A health worker from the hospital’s surgery unit said there was a severe lack of heart valves for patients, who were needlessly dying because they could not buy the devices from outside sources.
A doctor from the Peradeniya Hospital’s psychiatric clinic explained that health employees and the families of patients confronted extremely difficult conditions because of pharmaceutical shortages, and that many patients were being repeatedly hospitalised. “These psychiatric patients cannot afford to pay the high prices of these medicines,” he added.
A Kandy Hospital administrative worker said the facility was having to buy medicines from private pharmacies. “While the hospital is paying millions of rupees to buy medicines from these private pharmacies, it also has to buy diesel and petrol for its trucks and ambulances. This means the hospital has to try and find money from canteen rents and selling cardboard boxes,” he said.
Drastic falls in the numbers of doctors and health workers have led to huge workloads for the remaining workforce, who are already severely burdened with higher taxes, inflation and cuts in allowances and overtime.
The Sri Lankan public health system was once hailed as a “model” compared to other South Asian countries, but it has been in serious decline, even before the current unprecedented economic crisis, with only an average 1.5 percent of GDP allocated for health spending. “Open market economic reform” and private investment in the health industry saw the mushrooming of privately-owned hospitals and other health institutions.
The escalating crisis of Sri Lanka’s public health sector is occurring as hyperinflation, unemployment and poverty are escalating across the country. According to the World Food Program’s latest survey, 32 percent of Sri Lankan households are food insecure and face serious hunger. Poverty has risen from 13.1 percent of the population in 2019 to 25.6 percent in 2022. This means millions lack adequate nutritional food, which in turn worsens overall public health.
Health sector trade union officials issue statements about the breakdown of the public system, but instead of mobilising workers to fight this brutal social assault, they appeal to the very government which is responsible.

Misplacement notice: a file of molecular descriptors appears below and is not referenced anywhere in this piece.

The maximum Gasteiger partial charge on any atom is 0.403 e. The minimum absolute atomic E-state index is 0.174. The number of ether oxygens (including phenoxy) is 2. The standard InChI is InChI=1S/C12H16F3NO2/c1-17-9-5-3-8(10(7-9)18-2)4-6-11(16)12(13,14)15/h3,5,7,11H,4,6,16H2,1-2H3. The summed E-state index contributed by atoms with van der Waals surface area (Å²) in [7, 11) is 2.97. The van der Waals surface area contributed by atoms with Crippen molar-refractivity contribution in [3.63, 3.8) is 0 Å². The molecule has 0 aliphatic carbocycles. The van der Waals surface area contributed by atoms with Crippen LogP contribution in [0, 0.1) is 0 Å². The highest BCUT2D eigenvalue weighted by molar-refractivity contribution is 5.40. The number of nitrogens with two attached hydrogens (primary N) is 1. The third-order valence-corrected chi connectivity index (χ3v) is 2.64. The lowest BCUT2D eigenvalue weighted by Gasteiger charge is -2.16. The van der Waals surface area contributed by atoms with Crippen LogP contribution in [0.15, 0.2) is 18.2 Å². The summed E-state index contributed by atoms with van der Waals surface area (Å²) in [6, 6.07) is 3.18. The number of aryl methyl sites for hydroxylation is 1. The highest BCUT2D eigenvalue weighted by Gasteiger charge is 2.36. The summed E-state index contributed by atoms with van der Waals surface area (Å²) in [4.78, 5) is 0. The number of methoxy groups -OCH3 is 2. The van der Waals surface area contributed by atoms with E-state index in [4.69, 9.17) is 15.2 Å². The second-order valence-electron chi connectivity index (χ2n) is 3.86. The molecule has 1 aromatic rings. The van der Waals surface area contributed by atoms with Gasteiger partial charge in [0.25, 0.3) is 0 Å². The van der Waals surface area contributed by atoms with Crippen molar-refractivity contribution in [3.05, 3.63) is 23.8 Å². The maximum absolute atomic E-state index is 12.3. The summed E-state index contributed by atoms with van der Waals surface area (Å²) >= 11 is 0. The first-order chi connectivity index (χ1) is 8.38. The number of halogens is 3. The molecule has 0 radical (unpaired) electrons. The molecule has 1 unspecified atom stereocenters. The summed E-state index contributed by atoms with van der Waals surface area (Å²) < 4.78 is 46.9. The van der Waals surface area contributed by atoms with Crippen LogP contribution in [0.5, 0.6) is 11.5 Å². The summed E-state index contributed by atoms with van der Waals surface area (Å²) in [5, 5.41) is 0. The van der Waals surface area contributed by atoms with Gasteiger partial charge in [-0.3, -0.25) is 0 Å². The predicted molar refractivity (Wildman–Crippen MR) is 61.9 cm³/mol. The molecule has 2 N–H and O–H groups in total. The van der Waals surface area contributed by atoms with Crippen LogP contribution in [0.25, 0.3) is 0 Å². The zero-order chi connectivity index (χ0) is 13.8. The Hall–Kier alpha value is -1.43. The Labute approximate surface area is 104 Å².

On March 3, Health Professionals Association President Ravi Kumudesh openly declared: “Every health worker is unanimously calling (for strike action) but we have suppressed these people saying that we cannot do it this time.”
Three weeks later, on March 24, the Professionals Trade Union Front, which includes the GMOA, held discussions with the IMF, in which they politely asked for a “concession” on PAYE taxes, but did not oppose any of the other harsh social attacks being unleashed against the population.
In fact, Saman Ratnapriya, president of the Government Nursing Officers Association, has become an open advocate for IMF austerity. He declared in a press briefing in February 28: “Strikes lead to destabilisation of the country and generate unrest. Such a country will not be granted [IMF] loans.”
As the world economic crisis deepen, every government is unleashing major attacks on public health, education and other vital social services. This has produced an eruption of strikes and protests by health workers and other sections of the working class who have come forward to defend their jobs, wages and the health services.
Sri Lankan health employees, who are part of this global movement, must unite with their international class brothers and sisters in a political and industrial struggle against the Wickremesinghe government and its IMF-dictated attacks.
Billions of rupees must be allocated to expand and develop the public health sector and other urgently needed services for workers and the poor. These resources can only be provided as part of a common struggle for socialist policies—that is by nationalising all the large companies, plantations and major economic centres, repudiating all foreign loans, seizing the wealth of billionaires, and placing society’s resources under democratic public control.
This is why the Socialist Equality Party (SEP) calls for the building of action committees in every workplace and working-class neighbourhood and among the rural masses, independent of the trade union bureaucracies and the capitalist parties. These committees will form the basis of a Democratic and Socialist Congress of Workers and Rural Masses to take forward the struggle to bring down the Wickremesinghe regime and to establish a workers’ and peasants’ government to implement these policies.